That being said, there are plenty of situations where enforceable contracts do not need to be written or spoken, they're simply implied. For instance, when you buy milk from a store, you give something in exchange for something else and enter into an implied contract, in this case - money is exchanged for goods.
There are some types of contracts which must be in writing.
The Statute of Frauds is a legal statute which states that certain kinds of contracts must be executed in writing and signed by the parties involved. The Statute of Frauds has been adopted in almost all U.S states, and requires a written contract for the following purposes:
Typically, a court of law won't enforce an oral agreement in any of these circumstances under the statute. Instead, a written document is required to make the contract enforceable.
Contract law is generally doesn't favor contracts agreed upon verbally. A verbal agreement is difficult to prove, and can be used by those intent on committing fraud. For that reason, it's always best to put any agreements in writing and ensure all parties have fully understood and consented to signing.
Verbal agreements can be proven with actions in the absence of physical documentation. Any oral promise to provide the sale of goods or perform a service that you agreed to counts as a valid contract. So, when facing a court of law, what evidence can you provide to enforce a verbal agreement?
Unfortunately, without solid proof, it may be difficult to convince a court of the legality of an oral contract. Without witnesses to testify to the oral agreement taking place or other forms of evidence, oral contracts won't stand up in court. Instead, it becomes a matter of "he-said-she-said" - which legal professionals definitely don't have time for!
If you were to enter into a verbal contract, it's recommended to follow up with an email or a letter confirming the offer, the terms of the agreement , and payment conditions. The more you can document the elements of a contract, the better your chances of legally enforcing a oral contract.
Another option is to make a recording of the conversation where the agreement is verbalized. This can be used to support your claims in the absence of a written agreement. However, it's always best to gain the permission of the other involved parties before hitting record.
Fundamentally, most verbal agreements are legally valid as long as they meet all the requirements for a contract. However, if you were to go to court over one party not fulfilling the terms of the contract, proving that the interaction took place can be extremely taxing.
So, ultimately, the question is: written or verbal agreements?
Any good lawyer, contract law firm, or legal professional would advise you to make sure you formalize any professional agreement with a written agreement. Written contracts provide a secure testament to the conditions that were agreed and signed by the two parties involved. If it comes to it, a physical contract is much easier to eviden in legal circumstances.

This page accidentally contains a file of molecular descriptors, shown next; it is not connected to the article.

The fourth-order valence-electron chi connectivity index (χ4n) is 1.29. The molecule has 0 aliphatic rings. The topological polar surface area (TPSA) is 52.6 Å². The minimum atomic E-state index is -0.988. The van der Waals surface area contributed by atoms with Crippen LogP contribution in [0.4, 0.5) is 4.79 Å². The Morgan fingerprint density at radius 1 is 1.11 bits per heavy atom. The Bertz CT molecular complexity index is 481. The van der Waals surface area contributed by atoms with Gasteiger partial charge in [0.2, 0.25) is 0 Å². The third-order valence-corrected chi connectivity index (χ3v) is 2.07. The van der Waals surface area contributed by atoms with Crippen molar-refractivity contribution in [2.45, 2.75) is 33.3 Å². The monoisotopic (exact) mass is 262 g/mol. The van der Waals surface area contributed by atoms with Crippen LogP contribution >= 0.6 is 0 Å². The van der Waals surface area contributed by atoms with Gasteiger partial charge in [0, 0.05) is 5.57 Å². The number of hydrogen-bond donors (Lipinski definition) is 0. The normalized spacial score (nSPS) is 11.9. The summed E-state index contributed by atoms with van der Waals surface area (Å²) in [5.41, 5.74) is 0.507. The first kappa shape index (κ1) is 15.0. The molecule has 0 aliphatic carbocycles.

Freelancers, in particular, should be aware of the extra security that digital contracts may provide. Many people choose to stick to executing contracts verbally because they're not sure how to write a contract, or they think writing out the contract terms is too complicated or requires expensive legal advice. However, this is no longer the case.
Today, we have a world of resources available at our fingertips. The internet is a treasure trove of invaluable information, platforms, and software that simplifies our lives. Creating, signing, and sending contracts has never been easier. What's more, you don't have to rely on a hiring a lawyer to explain all that legal jargon anymore.
There are plenty of tools available online for freelancers to use for guidance when drafting digital contracts. Tools like Bonsai provide a range of customizable, vetted contract templates for all kinds of freelance professionals. No matter what industry you're operating in, Bonsai has a professional template to offer.
A written contract makes the agreement much easier to prove the terms of the agreement in case something were to go awry. The two parties involved can rest assured that they're legal rights are protected, and the terms of the contract are sufficiently documented. Plus, it provides both parties with peace of mind to focus on the tasks at hand.
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With Bonsai, you can streamline and automate all of the boring back-office tasks that come with being a freelancer. From creating proposals that clients can't say no to, to sealing the deal with a professional contract - Bonsai will revolutionize the way you do business as a freelancer.